I hear your concern about diminishing one channel for community brand identity, though the other side of that is, at what point are things too fragmented and parochial to meet any need beyond “the right name” effectively? Certainly I think the YDDA serves its districts better now than when it was two DDAs failing to effectively work together; the Chamber merger similarly may give Ypsi businesses access to more resources within the larger organization, and more exposure through it. We’re better off as part of AAATA than if we tried to establish our own Ytransit agency.

I think there are cases where it’s important to have a separate organization or institution, and this may be one of them–where the existential purpose of the institution is to promote a specific community brand. However, that’s by no means always the case, and I wanted to provide examples where the *function* of an organization, and the *benefit* it provides to Ypsi may well be improved by aggregating upwards. That’s the question I’d like to see considered here, and in any case: what do we actually gain or lose, and can we talk about that thing, rather than talking about the name per se.

In the interest of full disclosure, I should probably mention at this point that my wife has, on occasion, been asked to do freelance design work for the Ypsilanti Area Convention and Visitors Bureau. (She recently helped them with their 2015 Best of Ypsilanti Guide, a little bit of which can be seen below.) So I suppose, if you were looking to discredit my argument, you could say that I’m just weighing in on this because I have a vested interest. As the YACVB is a relatively small client of hers, though, I don’t think it holds much water, but I wanted to be upfront about it. I will say, however, that, through Linette’s involvement, I’ve come to know the staff at the YACVB to be motivated, thoughtful and competent, and I’d hate to think that any of them might lose their jobs in a merger. Furthermore, I happen to be aware of a current project they’ve got underway with a branding firm, looking at the way we position the City going forward, and I’d hate to think that this work of theirs to really get at what makes us different from the cities and towns around us, may be lost in a consolidation with Ann Arbor.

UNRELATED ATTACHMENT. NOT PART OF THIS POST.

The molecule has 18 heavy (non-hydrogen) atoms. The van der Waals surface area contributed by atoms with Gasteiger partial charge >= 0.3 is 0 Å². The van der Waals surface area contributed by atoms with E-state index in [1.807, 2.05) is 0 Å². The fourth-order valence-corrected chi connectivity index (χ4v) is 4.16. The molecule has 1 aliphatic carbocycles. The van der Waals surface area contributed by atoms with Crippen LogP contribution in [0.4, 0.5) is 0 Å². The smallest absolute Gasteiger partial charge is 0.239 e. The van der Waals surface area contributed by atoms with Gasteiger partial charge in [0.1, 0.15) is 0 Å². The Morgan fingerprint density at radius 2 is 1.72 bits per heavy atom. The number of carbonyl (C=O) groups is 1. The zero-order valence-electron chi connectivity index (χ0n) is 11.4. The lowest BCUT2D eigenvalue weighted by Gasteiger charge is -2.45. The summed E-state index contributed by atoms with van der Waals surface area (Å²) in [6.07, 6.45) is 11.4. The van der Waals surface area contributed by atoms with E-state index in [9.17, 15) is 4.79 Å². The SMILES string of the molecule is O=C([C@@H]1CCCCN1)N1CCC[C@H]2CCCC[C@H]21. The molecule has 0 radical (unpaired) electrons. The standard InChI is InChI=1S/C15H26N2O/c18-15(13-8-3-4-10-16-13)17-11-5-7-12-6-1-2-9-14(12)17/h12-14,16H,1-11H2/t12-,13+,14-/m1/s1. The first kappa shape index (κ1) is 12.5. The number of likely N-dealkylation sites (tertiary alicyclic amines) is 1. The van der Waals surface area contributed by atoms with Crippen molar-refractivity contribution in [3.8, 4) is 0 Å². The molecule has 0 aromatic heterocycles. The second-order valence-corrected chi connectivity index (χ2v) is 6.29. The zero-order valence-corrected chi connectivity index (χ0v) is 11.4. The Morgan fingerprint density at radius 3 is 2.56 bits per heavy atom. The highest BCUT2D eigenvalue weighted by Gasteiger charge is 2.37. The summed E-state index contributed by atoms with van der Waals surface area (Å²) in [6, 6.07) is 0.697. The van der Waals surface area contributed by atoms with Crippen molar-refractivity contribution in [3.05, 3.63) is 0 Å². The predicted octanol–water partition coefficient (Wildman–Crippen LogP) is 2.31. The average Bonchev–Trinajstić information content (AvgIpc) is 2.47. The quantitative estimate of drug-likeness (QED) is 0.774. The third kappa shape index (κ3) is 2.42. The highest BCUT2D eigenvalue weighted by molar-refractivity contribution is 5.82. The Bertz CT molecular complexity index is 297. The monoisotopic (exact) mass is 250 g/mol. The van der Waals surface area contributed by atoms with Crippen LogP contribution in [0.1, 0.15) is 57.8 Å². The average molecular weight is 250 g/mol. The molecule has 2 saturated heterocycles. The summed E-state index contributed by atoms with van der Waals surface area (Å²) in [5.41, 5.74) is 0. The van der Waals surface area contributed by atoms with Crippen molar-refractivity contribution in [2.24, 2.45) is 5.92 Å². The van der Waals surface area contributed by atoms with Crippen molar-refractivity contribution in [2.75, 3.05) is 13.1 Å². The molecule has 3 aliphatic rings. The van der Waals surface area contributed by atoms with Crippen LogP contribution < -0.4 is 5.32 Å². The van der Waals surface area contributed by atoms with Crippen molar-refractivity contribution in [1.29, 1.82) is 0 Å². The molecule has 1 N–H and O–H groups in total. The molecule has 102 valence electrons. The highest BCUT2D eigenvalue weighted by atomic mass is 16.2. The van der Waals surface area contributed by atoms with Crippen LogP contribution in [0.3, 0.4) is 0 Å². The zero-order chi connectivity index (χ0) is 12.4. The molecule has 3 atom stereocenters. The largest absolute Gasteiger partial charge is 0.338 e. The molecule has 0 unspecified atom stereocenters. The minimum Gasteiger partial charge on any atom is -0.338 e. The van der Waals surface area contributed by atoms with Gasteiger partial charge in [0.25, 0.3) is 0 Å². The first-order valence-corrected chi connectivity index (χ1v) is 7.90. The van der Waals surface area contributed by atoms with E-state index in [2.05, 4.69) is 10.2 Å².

[note: The following pages look even better in real life. I had to trim the tops because the navigation controls kept getting in the way.]

Screen shot 2015-03-12 at 8.04.55 PM

Screen shot 2015-03-12 at 8.05.47 PM

And, when I say that Ypsi’s identity would be lost, by the way, I’m not just being paranoid. Sean Duval, the board chair of the Ann Arbor Area Convention and Visitors Bureau told the Ann Arbor News, “It’s absolutely our vision to see one countywide marketing agency, one voice for the Ann Arbor area.”

How can two completely distinct cities speak with a single voice? And why is it that they should have to? Are people really out there, staring at their computer screens, completely bewildered by the fact that two cities less than ten miles apart define themselves differently? Are there people really out there saying, “Wow, I really wanted to go to Ann Arbor for vacation, but I see that there’s a different town a few miles away with a different name and a different idea as to how to promote themselves, and I’m so damned confused that I’m going to stay home”?

Apparently, in the opinion of Joseph Sefcovic, the president of the Washtenaw County Hotel and Motel Association, the answer is, “Yes.” In a letter sent to the Washtenaw County Board of Commissioners on January 22, Sefcovic wrote, “maintaining two CVBs creates an undeniable identity crises and confusion for our region.”